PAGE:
Sellars was conscientious about giving credit to the plethora of colleagues who helped get the festival on, from Judy Mitoma to Mayor Tom Bradley from the commissioner of cultural affairs to the church leaders and community groups who helped raise the festival's $5-million budget one $10,000 pot-luck dinner at a time. He had a lot to be grateful for. Behind the scenes, there was plenty of grumbling among, for instance, overseas artists who were invited to the festival and then (because of budget cuts) had to pay their own way, not to mention staff resentment at his managerial style of avoiding conflict and confrontation. Skilled at PR, but less adept at managing logistics, staff morale and other fine points, Sellars is seen by his associates as the kind of fancy chef who makes a big mess, and then walks away leaving others to clean up.

Still, there's no question that none of it would have come together without him as focal point, without his stamina as media event, his say-so, his reckless disregard for mainstream cultural protocol, the spiritual temperament he hides behind the crayola scrawling of an enfant terrible.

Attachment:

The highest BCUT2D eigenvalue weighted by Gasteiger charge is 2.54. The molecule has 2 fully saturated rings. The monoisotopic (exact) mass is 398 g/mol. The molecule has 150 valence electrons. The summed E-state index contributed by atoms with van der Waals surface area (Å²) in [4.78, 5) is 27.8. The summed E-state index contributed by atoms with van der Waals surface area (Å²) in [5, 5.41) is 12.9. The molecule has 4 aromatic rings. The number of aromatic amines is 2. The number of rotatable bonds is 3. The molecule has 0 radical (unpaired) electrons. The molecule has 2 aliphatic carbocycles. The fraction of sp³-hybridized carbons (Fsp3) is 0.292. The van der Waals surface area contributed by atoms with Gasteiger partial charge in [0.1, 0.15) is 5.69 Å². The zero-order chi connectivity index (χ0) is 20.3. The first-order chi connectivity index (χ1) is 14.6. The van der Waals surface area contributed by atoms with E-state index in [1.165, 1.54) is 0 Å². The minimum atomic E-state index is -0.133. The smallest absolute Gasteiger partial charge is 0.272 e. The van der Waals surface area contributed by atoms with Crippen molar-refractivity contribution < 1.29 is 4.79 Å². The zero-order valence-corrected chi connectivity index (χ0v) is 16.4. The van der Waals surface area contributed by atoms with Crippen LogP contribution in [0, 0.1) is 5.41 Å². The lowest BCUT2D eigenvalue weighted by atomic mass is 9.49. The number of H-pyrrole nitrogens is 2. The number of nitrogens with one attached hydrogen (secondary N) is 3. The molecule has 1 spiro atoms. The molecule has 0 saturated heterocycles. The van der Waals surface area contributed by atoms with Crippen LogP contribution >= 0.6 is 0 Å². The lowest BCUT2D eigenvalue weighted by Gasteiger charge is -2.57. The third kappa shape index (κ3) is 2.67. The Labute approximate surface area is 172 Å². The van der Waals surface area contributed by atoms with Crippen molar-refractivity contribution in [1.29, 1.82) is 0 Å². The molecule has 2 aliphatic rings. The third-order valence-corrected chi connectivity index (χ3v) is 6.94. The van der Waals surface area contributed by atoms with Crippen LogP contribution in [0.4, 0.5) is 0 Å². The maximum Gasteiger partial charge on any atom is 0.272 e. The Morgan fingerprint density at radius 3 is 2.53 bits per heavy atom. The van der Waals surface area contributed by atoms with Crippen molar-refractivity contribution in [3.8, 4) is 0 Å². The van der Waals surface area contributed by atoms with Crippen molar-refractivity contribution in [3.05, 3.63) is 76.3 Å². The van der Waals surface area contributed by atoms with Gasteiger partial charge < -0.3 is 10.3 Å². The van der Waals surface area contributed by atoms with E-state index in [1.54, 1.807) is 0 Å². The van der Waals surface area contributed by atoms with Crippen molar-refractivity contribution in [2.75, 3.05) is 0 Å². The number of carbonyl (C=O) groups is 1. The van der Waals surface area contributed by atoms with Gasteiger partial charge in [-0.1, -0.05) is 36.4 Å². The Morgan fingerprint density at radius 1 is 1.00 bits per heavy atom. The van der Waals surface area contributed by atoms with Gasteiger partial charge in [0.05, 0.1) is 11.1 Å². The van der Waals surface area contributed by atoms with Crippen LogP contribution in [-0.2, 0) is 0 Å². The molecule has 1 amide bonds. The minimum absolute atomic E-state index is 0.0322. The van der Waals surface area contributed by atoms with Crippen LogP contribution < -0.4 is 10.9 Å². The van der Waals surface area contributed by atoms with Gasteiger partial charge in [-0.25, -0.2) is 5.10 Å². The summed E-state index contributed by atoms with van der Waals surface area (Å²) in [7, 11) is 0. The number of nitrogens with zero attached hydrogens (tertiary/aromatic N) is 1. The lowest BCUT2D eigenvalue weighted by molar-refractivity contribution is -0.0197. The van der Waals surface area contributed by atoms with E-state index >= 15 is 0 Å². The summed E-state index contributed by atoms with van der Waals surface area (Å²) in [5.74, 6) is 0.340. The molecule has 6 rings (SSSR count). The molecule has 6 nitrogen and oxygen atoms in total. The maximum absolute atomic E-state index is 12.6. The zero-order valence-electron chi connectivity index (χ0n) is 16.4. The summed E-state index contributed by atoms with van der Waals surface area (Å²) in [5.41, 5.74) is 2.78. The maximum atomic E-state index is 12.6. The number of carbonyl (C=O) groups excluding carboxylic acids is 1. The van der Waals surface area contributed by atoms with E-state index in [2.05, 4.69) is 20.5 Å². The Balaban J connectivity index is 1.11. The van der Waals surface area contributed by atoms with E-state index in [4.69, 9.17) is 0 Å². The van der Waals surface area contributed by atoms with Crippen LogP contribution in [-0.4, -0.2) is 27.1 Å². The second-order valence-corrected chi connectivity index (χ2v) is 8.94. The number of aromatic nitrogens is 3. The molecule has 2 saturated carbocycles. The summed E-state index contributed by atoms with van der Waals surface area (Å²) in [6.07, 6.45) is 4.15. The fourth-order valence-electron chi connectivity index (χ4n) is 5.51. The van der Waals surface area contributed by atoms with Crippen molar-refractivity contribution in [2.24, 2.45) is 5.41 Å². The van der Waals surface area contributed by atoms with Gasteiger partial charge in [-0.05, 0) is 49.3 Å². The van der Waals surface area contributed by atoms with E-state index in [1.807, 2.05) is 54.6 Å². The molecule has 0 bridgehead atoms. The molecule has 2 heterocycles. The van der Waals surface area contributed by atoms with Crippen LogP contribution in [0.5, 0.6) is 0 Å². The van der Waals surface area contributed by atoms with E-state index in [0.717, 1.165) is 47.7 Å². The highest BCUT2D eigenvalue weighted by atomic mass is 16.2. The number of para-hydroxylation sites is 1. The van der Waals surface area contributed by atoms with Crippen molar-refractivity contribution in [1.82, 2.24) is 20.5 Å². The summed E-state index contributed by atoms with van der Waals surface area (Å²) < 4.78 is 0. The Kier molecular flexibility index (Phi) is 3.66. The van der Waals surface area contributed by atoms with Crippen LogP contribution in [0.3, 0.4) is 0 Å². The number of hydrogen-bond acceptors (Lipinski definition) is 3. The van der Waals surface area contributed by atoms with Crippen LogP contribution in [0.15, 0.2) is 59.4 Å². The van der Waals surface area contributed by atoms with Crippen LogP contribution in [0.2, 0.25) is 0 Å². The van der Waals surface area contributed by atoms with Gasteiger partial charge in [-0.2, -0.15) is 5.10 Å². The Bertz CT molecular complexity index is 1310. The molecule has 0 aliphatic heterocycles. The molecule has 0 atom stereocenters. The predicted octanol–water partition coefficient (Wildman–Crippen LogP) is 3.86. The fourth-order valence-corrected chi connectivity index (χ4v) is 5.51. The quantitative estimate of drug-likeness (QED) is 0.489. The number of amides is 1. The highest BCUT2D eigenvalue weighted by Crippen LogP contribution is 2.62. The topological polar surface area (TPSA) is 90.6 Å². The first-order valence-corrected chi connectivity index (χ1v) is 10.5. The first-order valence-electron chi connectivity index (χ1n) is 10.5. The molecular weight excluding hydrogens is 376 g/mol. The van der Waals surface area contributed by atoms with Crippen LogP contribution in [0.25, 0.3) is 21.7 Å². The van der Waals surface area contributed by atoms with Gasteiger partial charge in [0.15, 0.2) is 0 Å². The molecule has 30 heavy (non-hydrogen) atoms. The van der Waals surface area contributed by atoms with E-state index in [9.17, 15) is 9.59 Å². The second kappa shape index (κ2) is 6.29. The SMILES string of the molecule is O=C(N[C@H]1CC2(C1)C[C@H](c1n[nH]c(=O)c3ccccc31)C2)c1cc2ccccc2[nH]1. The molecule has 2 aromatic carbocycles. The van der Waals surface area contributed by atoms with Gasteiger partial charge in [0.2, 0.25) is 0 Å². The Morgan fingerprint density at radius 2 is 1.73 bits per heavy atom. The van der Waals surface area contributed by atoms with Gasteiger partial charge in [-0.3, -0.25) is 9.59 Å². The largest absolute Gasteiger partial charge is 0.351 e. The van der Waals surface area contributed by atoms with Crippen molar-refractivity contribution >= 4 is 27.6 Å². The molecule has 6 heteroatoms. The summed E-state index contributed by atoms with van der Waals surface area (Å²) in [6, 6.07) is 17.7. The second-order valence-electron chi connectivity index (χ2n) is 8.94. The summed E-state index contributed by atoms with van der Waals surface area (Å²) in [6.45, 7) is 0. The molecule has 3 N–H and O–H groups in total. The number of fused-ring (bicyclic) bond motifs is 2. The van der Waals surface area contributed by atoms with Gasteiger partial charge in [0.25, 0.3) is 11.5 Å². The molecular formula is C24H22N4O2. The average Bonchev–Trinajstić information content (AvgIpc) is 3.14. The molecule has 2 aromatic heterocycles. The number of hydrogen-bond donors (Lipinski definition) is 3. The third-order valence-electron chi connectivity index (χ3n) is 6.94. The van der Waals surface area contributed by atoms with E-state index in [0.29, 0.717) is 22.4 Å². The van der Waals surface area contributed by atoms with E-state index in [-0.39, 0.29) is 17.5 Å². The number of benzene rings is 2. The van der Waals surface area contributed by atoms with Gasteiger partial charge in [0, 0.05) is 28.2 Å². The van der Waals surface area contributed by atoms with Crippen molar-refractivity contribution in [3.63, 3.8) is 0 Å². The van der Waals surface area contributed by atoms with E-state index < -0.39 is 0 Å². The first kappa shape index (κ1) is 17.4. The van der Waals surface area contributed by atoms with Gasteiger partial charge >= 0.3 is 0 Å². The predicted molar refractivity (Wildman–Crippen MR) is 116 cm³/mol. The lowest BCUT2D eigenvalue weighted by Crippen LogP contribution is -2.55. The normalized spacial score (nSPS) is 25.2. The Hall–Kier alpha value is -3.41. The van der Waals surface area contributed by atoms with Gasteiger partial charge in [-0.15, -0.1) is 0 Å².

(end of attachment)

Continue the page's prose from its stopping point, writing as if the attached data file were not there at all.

Standing in line to see the Children of Bali, I heard the man behind me say, "That guy really gets around. I've seen him everywhere!" His companion said, "The one who looks like an overgrown Bart Simpson? That's Peter Sellars, director of the festival." Yeah, right. The one selling the T-shirts that say, "Overachiever and proud of it."

American Theatre, December 1990